CAIRO: In a slum inhabited by Cairo’s legions of informal garbage collectors, children in tattered sandals walk down muddy, trash-strewn alleys to get to Mama Maggie’s community center, where their feet are washed, their wounds are dressed and they are encouraged to learn and play.
On a recent day “Mama” Maggie Gobran herself, dressed all in white, washed the face and feet of a young girl who had lost her right arm in a machinery accident before giving her a fresh pair of sandals and sending her off to play with the others. “I want each child to know how much I love them. I appreciate them, I respect them,” she said.
Her organization, called Stephen’s Children after Christianity’s first martyr, has started nearly 90 such centers, and she estimates they have helped more than 30,000 low-income Egyptian families. They focus on Coptic Christians, a minority that has long complained of discrimination, though Gobran says they help Muslim children as well.
These days there are more people in need of her services than ever before. The 2011 uprising that toppled longtime autocrat Hosni Mubarak led to years of unrest that have taken a heavy toll on the economy. The informal areas she targets, where impoverished residents string up their own power lines and rig their own water taps, are steadily expanding.
Gobran, a 65-year-old Copt, has worked in such areas for more than three decades and has been compared to Mother Theresa, but she comes from an upper middle-class background. She previously worked as a marketing executive and as a computer science professor at the elite American University in Cairo.
“At the American University, they were very good, but they had other people to go to serve them. But these people, they don’t have any,” she said.
The Manshiyet Nasr slum is home to the city’s trash collectors, who run a vast grass-roots recycling program there. Children in threadbare clothes wander the muddy streets while their parents sift through giant mounds of garbage, much of it hauled by donkey cart from across the city of 18 million.
A different world beckons from inside the community center. In the courtyard, a teacher and a group of giggling kids play with a parachute. Another group draws pictures. Upstairs, a doctor examines a sore on a little girl’s foot, and teenage boys who dropped out of school learn to make leather shoes.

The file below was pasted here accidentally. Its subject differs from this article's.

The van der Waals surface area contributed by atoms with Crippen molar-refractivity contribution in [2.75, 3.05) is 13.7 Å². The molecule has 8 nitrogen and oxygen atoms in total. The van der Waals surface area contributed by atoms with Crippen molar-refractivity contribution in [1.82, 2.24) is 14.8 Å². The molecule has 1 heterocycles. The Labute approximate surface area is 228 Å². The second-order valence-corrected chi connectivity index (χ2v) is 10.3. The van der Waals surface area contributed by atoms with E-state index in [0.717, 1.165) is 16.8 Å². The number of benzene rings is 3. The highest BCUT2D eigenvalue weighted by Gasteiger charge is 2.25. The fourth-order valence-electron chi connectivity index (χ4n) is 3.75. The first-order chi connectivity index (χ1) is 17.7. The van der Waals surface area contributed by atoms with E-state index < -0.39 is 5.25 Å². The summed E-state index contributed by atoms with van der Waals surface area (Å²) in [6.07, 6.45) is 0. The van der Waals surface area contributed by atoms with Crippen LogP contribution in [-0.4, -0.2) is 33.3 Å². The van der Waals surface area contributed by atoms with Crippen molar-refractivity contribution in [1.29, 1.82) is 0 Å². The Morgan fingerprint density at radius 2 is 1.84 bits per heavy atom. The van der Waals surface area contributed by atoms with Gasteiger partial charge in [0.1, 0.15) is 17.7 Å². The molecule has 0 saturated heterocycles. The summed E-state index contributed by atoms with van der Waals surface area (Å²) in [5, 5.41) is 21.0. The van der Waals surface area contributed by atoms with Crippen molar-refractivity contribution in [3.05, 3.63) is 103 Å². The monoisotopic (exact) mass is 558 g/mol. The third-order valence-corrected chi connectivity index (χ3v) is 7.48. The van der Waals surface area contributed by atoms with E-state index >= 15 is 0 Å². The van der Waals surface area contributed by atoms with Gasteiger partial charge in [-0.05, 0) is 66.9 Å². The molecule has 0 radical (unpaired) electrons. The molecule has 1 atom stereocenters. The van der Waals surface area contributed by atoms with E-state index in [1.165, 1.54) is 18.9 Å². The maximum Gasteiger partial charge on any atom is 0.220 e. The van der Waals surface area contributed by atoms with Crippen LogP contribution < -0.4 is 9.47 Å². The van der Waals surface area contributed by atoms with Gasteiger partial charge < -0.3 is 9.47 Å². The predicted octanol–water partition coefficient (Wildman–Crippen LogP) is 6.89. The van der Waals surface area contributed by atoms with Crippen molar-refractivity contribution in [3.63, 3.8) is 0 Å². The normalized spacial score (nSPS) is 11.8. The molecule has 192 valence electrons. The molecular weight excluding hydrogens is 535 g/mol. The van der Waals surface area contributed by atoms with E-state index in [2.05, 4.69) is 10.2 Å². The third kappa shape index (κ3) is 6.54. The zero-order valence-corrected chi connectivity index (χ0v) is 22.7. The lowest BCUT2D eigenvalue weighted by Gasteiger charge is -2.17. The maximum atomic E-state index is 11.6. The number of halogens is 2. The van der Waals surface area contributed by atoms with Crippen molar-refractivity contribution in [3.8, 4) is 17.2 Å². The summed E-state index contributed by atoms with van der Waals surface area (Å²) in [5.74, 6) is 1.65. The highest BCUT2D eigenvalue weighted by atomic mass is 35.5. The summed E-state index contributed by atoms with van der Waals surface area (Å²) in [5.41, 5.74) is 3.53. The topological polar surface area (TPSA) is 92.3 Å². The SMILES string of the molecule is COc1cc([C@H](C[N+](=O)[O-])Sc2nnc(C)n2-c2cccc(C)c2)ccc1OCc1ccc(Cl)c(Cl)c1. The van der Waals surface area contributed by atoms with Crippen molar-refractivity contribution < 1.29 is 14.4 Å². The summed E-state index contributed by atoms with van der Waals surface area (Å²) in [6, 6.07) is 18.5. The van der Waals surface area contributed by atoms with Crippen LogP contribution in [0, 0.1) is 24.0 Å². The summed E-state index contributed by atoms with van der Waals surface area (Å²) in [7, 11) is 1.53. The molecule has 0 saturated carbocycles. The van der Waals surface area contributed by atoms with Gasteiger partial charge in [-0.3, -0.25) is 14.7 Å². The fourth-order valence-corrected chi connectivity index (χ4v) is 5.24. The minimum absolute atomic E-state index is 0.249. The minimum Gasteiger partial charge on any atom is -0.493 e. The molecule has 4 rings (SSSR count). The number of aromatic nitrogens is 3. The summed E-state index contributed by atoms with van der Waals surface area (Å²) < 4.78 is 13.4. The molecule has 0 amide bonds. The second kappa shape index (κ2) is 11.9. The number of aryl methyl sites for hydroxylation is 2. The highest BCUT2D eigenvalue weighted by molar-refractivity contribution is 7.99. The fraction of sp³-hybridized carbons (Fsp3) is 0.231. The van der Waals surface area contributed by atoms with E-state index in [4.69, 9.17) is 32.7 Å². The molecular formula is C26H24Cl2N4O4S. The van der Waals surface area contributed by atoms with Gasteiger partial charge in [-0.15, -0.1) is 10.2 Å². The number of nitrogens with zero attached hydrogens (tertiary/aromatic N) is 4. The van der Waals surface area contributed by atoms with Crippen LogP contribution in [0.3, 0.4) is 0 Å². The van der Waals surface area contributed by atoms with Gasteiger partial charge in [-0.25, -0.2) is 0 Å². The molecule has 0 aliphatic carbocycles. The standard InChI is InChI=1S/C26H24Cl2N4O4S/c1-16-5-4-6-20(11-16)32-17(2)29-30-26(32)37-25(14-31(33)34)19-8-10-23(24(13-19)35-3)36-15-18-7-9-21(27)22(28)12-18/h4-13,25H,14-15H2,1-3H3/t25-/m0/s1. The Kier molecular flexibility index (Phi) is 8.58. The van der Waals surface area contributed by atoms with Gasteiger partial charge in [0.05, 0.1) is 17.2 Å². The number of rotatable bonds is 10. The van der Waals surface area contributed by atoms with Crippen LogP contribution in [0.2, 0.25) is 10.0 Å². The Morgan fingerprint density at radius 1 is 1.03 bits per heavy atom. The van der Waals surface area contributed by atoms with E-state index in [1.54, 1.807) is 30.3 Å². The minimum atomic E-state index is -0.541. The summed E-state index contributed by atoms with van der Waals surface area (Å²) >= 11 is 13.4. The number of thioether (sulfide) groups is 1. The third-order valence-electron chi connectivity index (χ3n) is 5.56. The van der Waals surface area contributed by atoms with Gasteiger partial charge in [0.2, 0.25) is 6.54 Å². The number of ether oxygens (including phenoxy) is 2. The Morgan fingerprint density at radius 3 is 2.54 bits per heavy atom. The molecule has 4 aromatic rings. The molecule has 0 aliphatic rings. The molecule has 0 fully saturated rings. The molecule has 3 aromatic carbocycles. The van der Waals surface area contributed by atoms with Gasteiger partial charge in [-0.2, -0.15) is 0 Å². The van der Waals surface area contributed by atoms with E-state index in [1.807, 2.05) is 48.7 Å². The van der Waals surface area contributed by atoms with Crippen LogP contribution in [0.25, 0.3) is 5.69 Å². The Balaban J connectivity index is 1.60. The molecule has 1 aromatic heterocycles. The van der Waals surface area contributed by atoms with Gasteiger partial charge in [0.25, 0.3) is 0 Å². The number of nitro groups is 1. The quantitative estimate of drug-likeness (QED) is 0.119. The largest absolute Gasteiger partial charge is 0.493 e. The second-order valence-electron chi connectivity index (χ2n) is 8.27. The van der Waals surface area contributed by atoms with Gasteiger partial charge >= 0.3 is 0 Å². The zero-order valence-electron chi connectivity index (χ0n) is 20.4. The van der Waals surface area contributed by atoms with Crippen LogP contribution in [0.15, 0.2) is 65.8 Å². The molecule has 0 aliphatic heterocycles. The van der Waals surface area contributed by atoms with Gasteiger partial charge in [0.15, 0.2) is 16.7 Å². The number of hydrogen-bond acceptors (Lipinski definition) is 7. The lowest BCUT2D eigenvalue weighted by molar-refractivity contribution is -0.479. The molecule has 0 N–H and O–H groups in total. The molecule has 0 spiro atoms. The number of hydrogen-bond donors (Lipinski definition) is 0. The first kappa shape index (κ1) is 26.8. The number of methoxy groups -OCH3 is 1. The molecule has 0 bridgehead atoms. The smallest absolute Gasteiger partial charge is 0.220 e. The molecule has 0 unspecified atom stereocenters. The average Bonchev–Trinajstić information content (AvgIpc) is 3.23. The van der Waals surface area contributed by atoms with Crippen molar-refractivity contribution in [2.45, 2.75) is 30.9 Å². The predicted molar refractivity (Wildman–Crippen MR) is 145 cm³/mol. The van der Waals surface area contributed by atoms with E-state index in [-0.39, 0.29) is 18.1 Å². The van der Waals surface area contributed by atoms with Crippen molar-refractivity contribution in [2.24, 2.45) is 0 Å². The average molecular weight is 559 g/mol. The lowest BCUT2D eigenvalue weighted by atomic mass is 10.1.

Stephen’s Children has long provided early childhood education programs, which Gobran says are crucial to breaking the generational cycle of poverty, but after the age of seven the children had to rely on the state.
In Egypt’s decrepit public schools, poorly paid teachers often rely on private tutoring and families must pay out of pocket for one-on-one attention. An estimated $2.4 billion is spent every year on private tuition in Egypt, according to the U.N., with the extra expense widely seen as essential for passing exams.
“Teachers need better pay — they’ll extort. Students need better instruction — they’ll go buy it,” says education researcher Motaz Attalla. “These things are really major structural challenges.”
This year, the World Economic Forum ranked Egypt 141 out of 144 countries for quality of education. Despite major advances in recent decades, nearly 30 percent of Egyptian adults are illiterate, according to the U.N.
“Parents would come back and say, now the children have good basics, but we don’t have a good school for them,” said Maha Victor, a coordinator for Stephen’s Children.
In response, the organization opened its first school for older children in 2012 in Khosoos, a poor town north of Cairo.
“Mama Maggie thought of the Farah School because of the problems of education in Egypt. And she chose this neighborhood specifically because it’s one of the most densely populated areas and one of the oldest slums,” said Ines Fawzy Malak, who runs the school.
With its small classes, clean facilities and emphasis on creativity, the Farah School stands in stark contrast to the crowded, unruly classrooms in public schools across the country.
Kindergarteners practice writing English and Arabic letters in a brightly painted classroom. At the morning assembly a student receives a prize for a poem she wrote about Egyptian Christians who were kidnapped and beheaded by Islamic State militants in neighboring Libya. Another is applauded for her athletic achievement.
“This school is a lighthouse for the Khosoos neighborhood. A lot of teachers want to join and be part of the crew. We have a big waiting list for the children,” said Malak.
Gobran hopes to duplicate its success elsewhere. “We have plans even after my lifetime. They will continue every year — a number of schools, a number of centers, a number of people.”
She says “it’s never enough,” given the scale of poverty in Egypt. But “whatever it takes, we try to give them support. And then we learn from them.”